The term research also merits clarity and can be a source of confusion. People are admonished to “do their research.” Yet, the admonition often means just looking online. The quality of online science information varies widely, and the evaluation of such information can suffer from the common tendency to seek confirmation rather than challenge one’s existing beliefs. CAS/PNNM can minimize confusion regarding our own scientific activities and offerings by clarifying and restricting the use of the term research. At the CAS/PNNM, research applies to rigorous scholarship aimed at discovering facts, creating and applying ideas, testing for patterns in data, and applying the scientific method.
Being a Credible Voice for Science
In order to credibly and effectively communicate our mission, content for all of our exhibits and programs should adhere to standards of factual correctness. The information presented should be:
- Scientifically accurate and up to date
- Accurate in representing the state of debate on the topic
- Developed with appropriate content expertise. We don’t always have a particular expertise in-house and may need to develop content through partnership (e.g. Weather to Climate: Our Changing World exhibit)
- Developed from information that is sourced appropriately, with sources correctly acknowledged
- Provided in the proper context. Such context does not require promoting positions held by small minorities of researchers, nor does it mean granting equal time to all opposing views. We anticipate that there will always be areas of tension regarding the point at which multiple viewpoints are held by sufficient numbers of informed people that opposing views should be presented. At what level does a minority viewpoint become sufficiently small as to not require attention in our exhibits? For example, the realities of evolution and of human-caused climate change are both accepted by the vast majority of practitioners in those fields, however it is still possible to find scientists who reject one or both of these ideas.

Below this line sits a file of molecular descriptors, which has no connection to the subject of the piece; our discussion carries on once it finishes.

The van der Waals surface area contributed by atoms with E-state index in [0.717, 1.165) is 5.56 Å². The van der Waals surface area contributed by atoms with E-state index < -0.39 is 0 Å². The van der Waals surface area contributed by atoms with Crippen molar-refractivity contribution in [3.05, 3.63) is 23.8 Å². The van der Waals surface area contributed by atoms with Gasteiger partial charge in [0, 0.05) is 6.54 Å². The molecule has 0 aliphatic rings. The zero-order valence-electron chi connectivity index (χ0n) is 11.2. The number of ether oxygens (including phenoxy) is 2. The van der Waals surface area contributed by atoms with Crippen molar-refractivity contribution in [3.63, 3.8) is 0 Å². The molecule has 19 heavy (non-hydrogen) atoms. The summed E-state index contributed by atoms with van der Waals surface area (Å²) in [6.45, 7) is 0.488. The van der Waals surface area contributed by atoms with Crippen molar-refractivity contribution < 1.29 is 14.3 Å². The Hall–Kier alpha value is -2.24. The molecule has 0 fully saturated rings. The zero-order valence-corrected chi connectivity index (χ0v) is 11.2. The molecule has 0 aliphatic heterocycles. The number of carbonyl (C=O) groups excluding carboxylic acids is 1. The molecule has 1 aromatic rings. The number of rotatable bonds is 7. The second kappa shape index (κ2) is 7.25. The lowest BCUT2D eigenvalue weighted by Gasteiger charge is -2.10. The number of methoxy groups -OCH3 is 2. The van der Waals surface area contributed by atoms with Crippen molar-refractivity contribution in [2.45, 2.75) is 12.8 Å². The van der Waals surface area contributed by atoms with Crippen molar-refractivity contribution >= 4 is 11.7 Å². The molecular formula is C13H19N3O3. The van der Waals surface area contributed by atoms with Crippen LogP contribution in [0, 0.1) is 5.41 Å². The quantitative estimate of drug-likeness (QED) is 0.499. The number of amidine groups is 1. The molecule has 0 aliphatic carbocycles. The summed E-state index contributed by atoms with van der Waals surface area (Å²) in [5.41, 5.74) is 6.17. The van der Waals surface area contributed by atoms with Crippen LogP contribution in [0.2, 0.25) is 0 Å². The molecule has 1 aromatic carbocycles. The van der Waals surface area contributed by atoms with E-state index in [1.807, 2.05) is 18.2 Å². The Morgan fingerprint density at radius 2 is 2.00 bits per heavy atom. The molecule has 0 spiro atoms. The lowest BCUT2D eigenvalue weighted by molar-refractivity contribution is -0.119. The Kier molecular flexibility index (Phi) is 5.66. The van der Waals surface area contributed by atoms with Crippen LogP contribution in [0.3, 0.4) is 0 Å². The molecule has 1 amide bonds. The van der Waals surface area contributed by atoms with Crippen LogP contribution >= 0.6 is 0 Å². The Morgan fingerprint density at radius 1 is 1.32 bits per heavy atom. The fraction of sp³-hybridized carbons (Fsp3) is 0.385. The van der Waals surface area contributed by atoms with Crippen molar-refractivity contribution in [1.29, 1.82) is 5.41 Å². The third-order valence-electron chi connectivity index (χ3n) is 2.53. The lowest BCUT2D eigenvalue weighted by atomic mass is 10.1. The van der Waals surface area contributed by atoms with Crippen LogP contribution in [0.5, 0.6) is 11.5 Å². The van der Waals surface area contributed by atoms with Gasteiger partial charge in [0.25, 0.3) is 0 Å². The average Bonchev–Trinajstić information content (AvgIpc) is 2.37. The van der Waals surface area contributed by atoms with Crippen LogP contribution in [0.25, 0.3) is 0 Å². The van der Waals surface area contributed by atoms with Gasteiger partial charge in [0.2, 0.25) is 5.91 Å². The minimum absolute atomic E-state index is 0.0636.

Our content should represent diverse viewpoints and voices and therefore should:
- Be developed with appropriate cultural expertise. Information that is about or presented in the context of a particular culture should not merely be vetted by members of that cultural group. Members of that group should play an active role in the development of the content
- Present diverse voices
Our content will sometimes require that we endorse a particular position or advocate for a certain set of actions.
- We should not shy away from making recommendations for courses of action in our offerings, however it is essential that we remain very aware, and clear, of when we are being prescriptive and when we are being descriptive.
- We should provide impact hypotheses that provide both known and theorized causal links between human actions and their impacts on nature and natural phenomenon. Our position may be the need to verify or learn more about consequential impact hypotheses.
- We should guide consumers of our content in distinguishing science from pseudoscience.
Unanimously approved by the Board of Trustees on June 23, 2022
 American Alliance of Museums, 2021 (https://www.aam-us.org/2021/09/30/museums-and-trust-2021/)